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  • Writer's pictureJo Richardson Au

Neurodivergent Self-Abuse



**PLEASE NOTE THAT THIS ARTICLE MAY BE TRIGGERING - CONTAINS REFERENCES AND DETAILS OF SELF-HARM AND ABUSE**


When I was diagnosed as autistic (later on, PDA and ADHD) it opened a door in my mind to a level of self-awareness that had been beyond my reach. (I know, jumping in the deep end from the get-go) For those who may not have read any of my previous articles on www.differentnotdeficient.co.uk I was diagnosed at 38 years old.


Like a lot of autistic women, once I found out the truth about who I am, I went back over my life; thinking through past experiences with open, fresh eyes, finally finding some understanding as to how and why certain things had happened, and why I may have done some of the things that I have done.


It’s not a quick process. It can be painful but enlightening at the same time. Certain things clicked into place where there had been an unmade jigsaw with no picture before.


I was listening to Harry Thompson – PDA Extraordinaire a while ago when he was talking about how masking can be seen as self-abuse.


This got me thinking, as I have always been a prolific masker to the point that only recently have I started to figure out who I really am, behind the mask, I started to think about self-abuse, what different forms it takes, and the effects that low self-esteem and lack of confidence cause.




When I was young (4 or 5 years old) and started school, I quickly recognised that I was different to my peers. I had no idea how to talk to them, play with them, or how to react when they talked to me. *Cue the awkward bumbling, mumbling, overzealous at times, child, whose peers either avoided, mocked, or bullied. This led me to be the isolated, anxious, and overwhelmed child in the corner. With every rejection (actual or perceived – this may be down to my overpowering and intense Rejection Sensitivity Disorder (RSD) which is exceptionally common in ADHDers and PDAers) my self-esteem and confidence plummeted further. I looked at my peers who had friends; chatting and playing with joy and ease, and, in my mind, they were the accepted and acceptable ones – the ‘good’ kids – and I was unacceptable and deficient – the bad egg.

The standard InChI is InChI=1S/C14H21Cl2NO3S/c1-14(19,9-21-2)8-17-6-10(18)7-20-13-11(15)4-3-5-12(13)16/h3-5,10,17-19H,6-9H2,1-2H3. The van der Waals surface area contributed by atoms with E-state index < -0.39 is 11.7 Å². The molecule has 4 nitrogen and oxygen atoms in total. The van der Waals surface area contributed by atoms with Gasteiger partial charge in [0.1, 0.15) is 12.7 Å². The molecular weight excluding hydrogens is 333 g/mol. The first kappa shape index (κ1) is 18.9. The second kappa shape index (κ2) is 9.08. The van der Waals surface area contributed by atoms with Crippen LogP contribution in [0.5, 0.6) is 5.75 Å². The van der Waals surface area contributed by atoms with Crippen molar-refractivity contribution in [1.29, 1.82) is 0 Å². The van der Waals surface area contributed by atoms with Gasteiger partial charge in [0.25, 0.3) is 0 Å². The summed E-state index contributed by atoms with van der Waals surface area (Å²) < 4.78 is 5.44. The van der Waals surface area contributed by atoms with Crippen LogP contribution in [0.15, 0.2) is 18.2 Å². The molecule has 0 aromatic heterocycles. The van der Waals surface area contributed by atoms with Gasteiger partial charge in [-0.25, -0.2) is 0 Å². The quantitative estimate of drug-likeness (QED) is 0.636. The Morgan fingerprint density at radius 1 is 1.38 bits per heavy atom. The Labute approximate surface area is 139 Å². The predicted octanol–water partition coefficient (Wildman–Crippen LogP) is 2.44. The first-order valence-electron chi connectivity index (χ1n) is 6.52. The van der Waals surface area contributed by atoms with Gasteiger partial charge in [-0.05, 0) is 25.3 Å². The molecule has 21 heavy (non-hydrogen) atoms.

I don’t know if it was survival instinct or if my Autistic and PDA brain just problem-solved the situation, but I realised that if I mimicked my peers (their behaviour, speech pattern, facial expressions, interests, the way they move, etc.) then they may start to accept me. I wanted to belong and to have friends; the other kids looked like they were having the time of their lives, and I badly wanted that.


So, as time went on, my mimicking skills increased, and I was accepted into a small group of friends, which felt great in that I was being accepted and ‘liked’, but a big part of me felt like shit; knowing that the persona that was being accepted and liked wasn’t really me. The real me was hiding behind the mask, wincing, and hoping that the mask didn’t falter and they get a flash of the real me; the deficient, vulnerable, incapable, scared, failure. The effort it takes to keep a mask on for any length of time is exhausting. It takes a lot out of you, energy-wise, but it is also damaging.


The more that you pretend to be someone you’re not (who is accepted and liked) the lower your self-esteem and confidence can get because each time someone likes you (the mask) or says that you’re great, or fun, or anything positive really, it can feel like a validation that your real self would be rejected as your mask is so different to who you really are.


Now imagine doing this day after day, week after week, year after year after year….




I can’t speak for all Autistics/PDAers, but I can tell you the effect that it had on me;


By the time I reached senior school, I was mentally a mess. I was depressed, and anxious, I didn’t fit in, and I had no idea why. My self-esteem and confidence were so low that they may have been spotted in Australia. My mask, however, was solid, practiced to the Nth degree, but my psyche was really struggling to deal with my negative thoughts about myself and maintaining the mask that simultaneously got me what I wanted and twisted a knife inside of me.


I managed to get accepted into a group of friends (it was a girls' grammar school) who would, seemingly randomly and without reason (that I could figure out) flip-flop between being my friends who would invite me to their houses and whom I would spend lunchtimes with, to being the group who bullied me the most. I remember hiding behind the sports building, sobbing, wracking my brain to figure out what I had said or done wrong. Over analysing every word and gesture, tonality used, body language; anything that could explain why the people who claimed to be my ‘best friends’ had turned on me so cruelly and viciously. Then the next day, I would be back to being ‘besties’ with them. I cannot articulate how much this fucked me up and still heavily affects my relationships to this day.


The only explanation that I could come up with was that I had gotten so comfortable with the mask, that it was slipping without me realising and when they turned on me, it must be because the real me had popped up momentarily.